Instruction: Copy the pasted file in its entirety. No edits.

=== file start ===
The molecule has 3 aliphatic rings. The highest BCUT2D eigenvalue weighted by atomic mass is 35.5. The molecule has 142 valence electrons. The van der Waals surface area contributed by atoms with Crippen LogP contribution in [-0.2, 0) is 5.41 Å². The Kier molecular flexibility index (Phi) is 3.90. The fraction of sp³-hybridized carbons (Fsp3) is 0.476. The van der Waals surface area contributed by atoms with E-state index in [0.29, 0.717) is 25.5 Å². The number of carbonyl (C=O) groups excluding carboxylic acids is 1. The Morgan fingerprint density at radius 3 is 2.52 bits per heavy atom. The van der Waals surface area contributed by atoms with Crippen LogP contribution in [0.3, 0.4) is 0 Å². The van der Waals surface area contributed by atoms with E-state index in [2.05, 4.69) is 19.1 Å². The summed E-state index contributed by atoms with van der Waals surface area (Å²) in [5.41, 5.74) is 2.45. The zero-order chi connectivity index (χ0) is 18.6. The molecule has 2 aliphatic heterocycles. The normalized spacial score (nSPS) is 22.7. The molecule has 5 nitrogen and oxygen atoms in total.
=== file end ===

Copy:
The molecule has 3 aliphatic rings. The highest BCUT2D eigenvalue weighted by atomic mass is 35.5. The molecule has 142 valence electrons. The van der Waals surface area contributed by atoms with Crippen LogP contribution in [-0.2, 0) is 5.41 Å². The Kier molecular flexibility index (Phi) is 3.90. The fraction of sp³-hybridized carbons (Fsp3) is 0.476. The van der Waals surface area contributed by atoms with E-state index in [0.29, 0.717) is 25.5 Å². The number of carbonyl (C=O) groups excluding carboxylic acids is 1. The Morgan fingerprint density at radius 3 is 2.52 bits per heavy atom. The van der Waals surface area contributed by atoms with Crippen LogP contribution in [0.3, 0.4) is 0 Å². The van der Waals surface area contributed by atoms with E-state index in [2.05, 4.69) is 19.1 Å². The summed E-state index contributed by atoms with van der Waals surface area (Å²) in [5.41, 5.74) is 2.45. The zero-order chi connectivity index (χ0) is 18.6. The molecule has 2 aliphatic heterocycles. The normalized spacial score (nSPS) is 22.7. The molecule has 5 nitrogen and oxygen atoms in total.